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We derived earlier that light in a vacuum, as it is an electromagnetic wave, should travel with a constant speed

$c=\sqrt{\frac{1}{\mu_{0}\varepsilon_{0}}}=3.00\times10^{8}\,\mathrm{m/s}$

What about when it travels in a medium? Many materials absorb light, others reflect it, and in transparent materials, which we will discuss here, light is absorbed and remitted as it passes through the material, which has the effect of slowing it down. The extent to which this happens depends on the wavelength of the light and we will see later that this leads to dispersion.

See here for a cartoon animation of the process.

A useful way to describe a material in terms of it's refractive index. The velocity of light in a medium is related to it's velocity in free space by the refractive index $n$ through the equation

$v=\frac{c}{n}$

Refractive indices of materials are typically somewhere between 1 (vacuum) and ~2.5 (diamond, strontium titanate). Glass will typically have a refractive index of about 1.5 though the exact value depends on the type of glass.

We can recall that the velocity of a wave is given $v=f\lambda$, when light is traveling in a medium, the frequency $f$ does not change, the wavelength $\lambda$ changes according to

$\lambda=\frac{\lambda_{0}}{n}$

When light enters a medium with a different refractive index as well as changing it's speed it also changes it's angle. This can be understood based upon the wave nature of light by applying Huygen's principle. Huygen's principle states that every point on a wavefront can be considered to be the centre of a new secondary spherical wave, and the sum of these secondary waves determines the form of the wavefront at any subsequent time. Click here for a diagram showing how refraction follows from Huygen's principle.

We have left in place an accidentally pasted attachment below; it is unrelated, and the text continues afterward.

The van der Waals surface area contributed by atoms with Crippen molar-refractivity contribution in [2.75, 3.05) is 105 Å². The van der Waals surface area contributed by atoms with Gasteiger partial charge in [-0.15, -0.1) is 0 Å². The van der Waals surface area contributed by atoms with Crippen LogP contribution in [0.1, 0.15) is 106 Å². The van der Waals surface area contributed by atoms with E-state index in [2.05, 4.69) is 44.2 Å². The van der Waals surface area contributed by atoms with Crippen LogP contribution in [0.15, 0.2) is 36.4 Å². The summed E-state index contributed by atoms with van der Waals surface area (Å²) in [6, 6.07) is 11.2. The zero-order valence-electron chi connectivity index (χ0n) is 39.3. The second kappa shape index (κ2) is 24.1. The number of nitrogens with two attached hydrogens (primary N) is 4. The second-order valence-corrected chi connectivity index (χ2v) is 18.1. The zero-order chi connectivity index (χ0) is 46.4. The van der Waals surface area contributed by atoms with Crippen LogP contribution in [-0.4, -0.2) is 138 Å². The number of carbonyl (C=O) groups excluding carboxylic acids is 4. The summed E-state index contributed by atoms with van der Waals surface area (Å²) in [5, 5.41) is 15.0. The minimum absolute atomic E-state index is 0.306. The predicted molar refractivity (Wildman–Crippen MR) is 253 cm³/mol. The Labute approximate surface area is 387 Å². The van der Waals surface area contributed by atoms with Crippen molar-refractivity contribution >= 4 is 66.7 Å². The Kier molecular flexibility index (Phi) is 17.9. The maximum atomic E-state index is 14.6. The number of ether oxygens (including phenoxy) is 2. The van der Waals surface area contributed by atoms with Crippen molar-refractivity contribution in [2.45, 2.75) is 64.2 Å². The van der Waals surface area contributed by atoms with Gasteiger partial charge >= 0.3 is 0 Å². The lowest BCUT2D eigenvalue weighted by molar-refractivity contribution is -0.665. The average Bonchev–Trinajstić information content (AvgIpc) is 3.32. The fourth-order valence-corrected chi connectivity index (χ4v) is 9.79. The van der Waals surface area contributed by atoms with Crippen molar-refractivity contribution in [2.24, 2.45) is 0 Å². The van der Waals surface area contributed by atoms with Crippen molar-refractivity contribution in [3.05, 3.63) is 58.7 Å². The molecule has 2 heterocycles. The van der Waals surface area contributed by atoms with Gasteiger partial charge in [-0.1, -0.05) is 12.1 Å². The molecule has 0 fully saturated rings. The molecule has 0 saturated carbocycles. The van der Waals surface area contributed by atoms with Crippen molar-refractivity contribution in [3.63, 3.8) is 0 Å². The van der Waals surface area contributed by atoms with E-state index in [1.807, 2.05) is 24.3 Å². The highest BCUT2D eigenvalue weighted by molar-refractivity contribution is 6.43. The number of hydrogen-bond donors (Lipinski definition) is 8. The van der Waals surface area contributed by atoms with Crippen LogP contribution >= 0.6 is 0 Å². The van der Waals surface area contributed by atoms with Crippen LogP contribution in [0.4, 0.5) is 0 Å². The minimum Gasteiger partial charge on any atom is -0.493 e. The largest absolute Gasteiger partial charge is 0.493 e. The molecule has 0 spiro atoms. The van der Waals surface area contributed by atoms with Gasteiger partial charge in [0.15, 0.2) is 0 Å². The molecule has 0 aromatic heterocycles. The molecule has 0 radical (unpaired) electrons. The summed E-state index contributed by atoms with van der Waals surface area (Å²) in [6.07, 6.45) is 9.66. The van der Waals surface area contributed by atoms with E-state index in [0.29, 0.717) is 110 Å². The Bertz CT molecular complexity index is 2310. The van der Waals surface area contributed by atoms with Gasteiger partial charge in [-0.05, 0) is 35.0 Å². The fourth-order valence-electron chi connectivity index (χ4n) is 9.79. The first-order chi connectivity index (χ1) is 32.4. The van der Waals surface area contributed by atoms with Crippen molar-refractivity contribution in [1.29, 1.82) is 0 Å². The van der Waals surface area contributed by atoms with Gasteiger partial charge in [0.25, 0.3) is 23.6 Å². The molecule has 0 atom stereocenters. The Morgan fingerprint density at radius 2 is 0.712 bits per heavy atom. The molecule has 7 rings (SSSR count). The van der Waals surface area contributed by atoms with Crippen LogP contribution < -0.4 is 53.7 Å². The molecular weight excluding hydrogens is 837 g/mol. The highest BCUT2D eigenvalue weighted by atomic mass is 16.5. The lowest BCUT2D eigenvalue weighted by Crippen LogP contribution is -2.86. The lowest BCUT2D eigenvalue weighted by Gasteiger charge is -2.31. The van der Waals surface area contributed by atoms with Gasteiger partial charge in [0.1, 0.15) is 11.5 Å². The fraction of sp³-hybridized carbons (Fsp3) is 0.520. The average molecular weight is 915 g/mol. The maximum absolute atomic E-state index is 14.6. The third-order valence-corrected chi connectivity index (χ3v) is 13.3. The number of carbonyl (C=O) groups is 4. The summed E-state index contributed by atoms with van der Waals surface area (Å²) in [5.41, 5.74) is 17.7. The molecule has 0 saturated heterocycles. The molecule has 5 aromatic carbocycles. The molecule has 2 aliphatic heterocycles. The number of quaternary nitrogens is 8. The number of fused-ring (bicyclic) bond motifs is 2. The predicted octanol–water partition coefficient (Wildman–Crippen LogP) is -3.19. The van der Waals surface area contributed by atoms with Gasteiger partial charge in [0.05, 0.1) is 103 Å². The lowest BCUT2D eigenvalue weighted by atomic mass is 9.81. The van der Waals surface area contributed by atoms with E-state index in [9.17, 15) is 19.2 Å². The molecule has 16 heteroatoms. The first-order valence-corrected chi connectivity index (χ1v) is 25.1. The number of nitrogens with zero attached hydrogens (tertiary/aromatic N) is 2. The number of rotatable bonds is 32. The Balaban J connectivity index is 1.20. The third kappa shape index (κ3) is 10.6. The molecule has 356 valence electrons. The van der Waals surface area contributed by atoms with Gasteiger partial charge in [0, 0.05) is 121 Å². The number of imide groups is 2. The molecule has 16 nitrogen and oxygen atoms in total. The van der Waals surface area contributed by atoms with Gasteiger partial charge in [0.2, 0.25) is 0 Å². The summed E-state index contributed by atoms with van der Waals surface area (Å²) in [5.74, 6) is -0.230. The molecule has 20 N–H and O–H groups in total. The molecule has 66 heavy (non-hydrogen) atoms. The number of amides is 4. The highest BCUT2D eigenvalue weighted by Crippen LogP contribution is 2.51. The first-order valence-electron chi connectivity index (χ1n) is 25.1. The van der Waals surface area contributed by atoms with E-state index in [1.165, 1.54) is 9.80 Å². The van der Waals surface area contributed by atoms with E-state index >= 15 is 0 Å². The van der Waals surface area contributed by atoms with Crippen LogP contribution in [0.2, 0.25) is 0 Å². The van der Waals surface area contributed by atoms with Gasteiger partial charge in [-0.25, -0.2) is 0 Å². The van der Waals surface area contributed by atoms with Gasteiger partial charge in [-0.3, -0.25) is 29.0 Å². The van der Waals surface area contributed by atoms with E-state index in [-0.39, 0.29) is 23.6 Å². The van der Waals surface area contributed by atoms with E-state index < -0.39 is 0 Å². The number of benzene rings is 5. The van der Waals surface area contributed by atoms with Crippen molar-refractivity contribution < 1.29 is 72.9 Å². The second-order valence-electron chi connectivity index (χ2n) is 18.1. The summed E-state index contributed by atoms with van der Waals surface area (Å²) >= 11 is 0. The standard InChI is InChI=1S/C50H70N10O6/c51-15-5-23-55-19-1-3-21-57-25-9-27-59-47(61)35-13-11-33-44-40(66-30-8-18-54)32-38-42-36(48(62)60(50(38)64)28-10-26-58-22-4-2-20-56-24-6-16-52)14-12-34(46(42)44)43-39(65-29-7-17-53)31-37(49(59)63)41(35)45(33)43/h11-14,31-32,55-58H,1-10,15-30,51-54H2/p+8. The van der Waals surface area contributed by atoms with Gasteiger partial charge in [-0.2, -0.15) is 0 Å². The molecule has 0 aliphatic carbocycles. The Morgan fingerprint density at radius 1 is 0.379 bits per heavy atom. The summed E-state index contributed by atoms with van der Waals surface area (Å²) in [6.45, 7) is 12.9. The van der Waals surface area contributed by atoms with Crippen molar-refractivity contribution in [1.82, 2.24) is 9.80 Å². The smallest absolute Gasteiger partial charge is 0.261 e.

Snell's Law, originally obtained experimentally, first by Ibn Sahl in 984 and then again by Willebrord Snellius in 1621, can be derived in several different ways from the wave nature of light, but for now we will simply state it

$n_{1}\sin\theta_{1}=n_{2}\sin\theta_{2}$

The refractive index of the medium the light is traveling out of is $n_{1}$, the refractive index of the material the light is traveling in to is $n_{2}$ and both the angle of incidence $\theta_{1}$ and refraction $\theta_{2}$ are defined relative to the normal to the surface.

A refraction simulator can be found here and a Wolfram demonstration showing Snell's Law in terms of wavefronts can be found here.

As light is refracted at both the entrance and exit interfaces when it passes through a slab we can see that the angle it exits at is the same as the one it enters at, even though while traveling through the slab, the light is bent, which means it comes out of the slab at a different point from it where it would have if it had not been bent. We can see this is true for all angles of incidence.

When viewed from above submerged objects appear to be less deep than the really are.

Making the approximation that the angles for the two rays are approximately the same, we can deduce the depth at which our brain will tell us the object is (our brain does not correct for refraction and assumes light does not bend).

We will also assume that all the angles are small so that we can write $\sin\theta\approx\tan\theta\approx\theta$

From geometric construction we can see that

$\frac{x}{d}=\tan\theta_{1}\approx\theta_{1}$

and

$\frac{x}{d'}=\tan\theta_{2}\approx\theta_{2}$

As Snell's law gives us

$\sin\theta_{2}= n_{1}\sin\theta_{1}\to\theta_{2}\approx n_{1}\theta_{1}$

We can see that $d'=\frac{d}{n_{1}}$. If the object is in water ($n$=1.33) then $d'=\frac{3}{4}d$

For light leaving a more optically dense medium and entering a less optically dense one there is a maximum incident angle, the critical angle $\theta_{C}$ above which light is completely reflected, which we refer to as total internal reflection.

The critical angle can be found from the condition that the refracted angle is $90^{o}$

$\sin\theta_{C}=\frac{n_{2}}{n_{1}}\sin 90^{o}=\frac{n_{2}}{n_{1}}$

Optical fibers make use of total internal reflection to confine light to a path. The fiber is composed of different kind of glass which are doped differently so that the inner fiber has a higher refractive index than the outer fiber.

The concept can be effectively demonstrated with a laser and some perspex tubes.

Dispersion is an effect where the different colors of light are bent differently due to the fact that the refractive index is not necessarily the same for all wavelengths. A common example of this is the generation of a spectrum from a white light beam using a prism.

Rainbow's are also examples of dispersion and are generated by light reflected within spherical raindrops.

Another atmospheric dispersion phenomena is the green flash which can be seen (rarely) at sunset. More on green flashes here and an explanation here.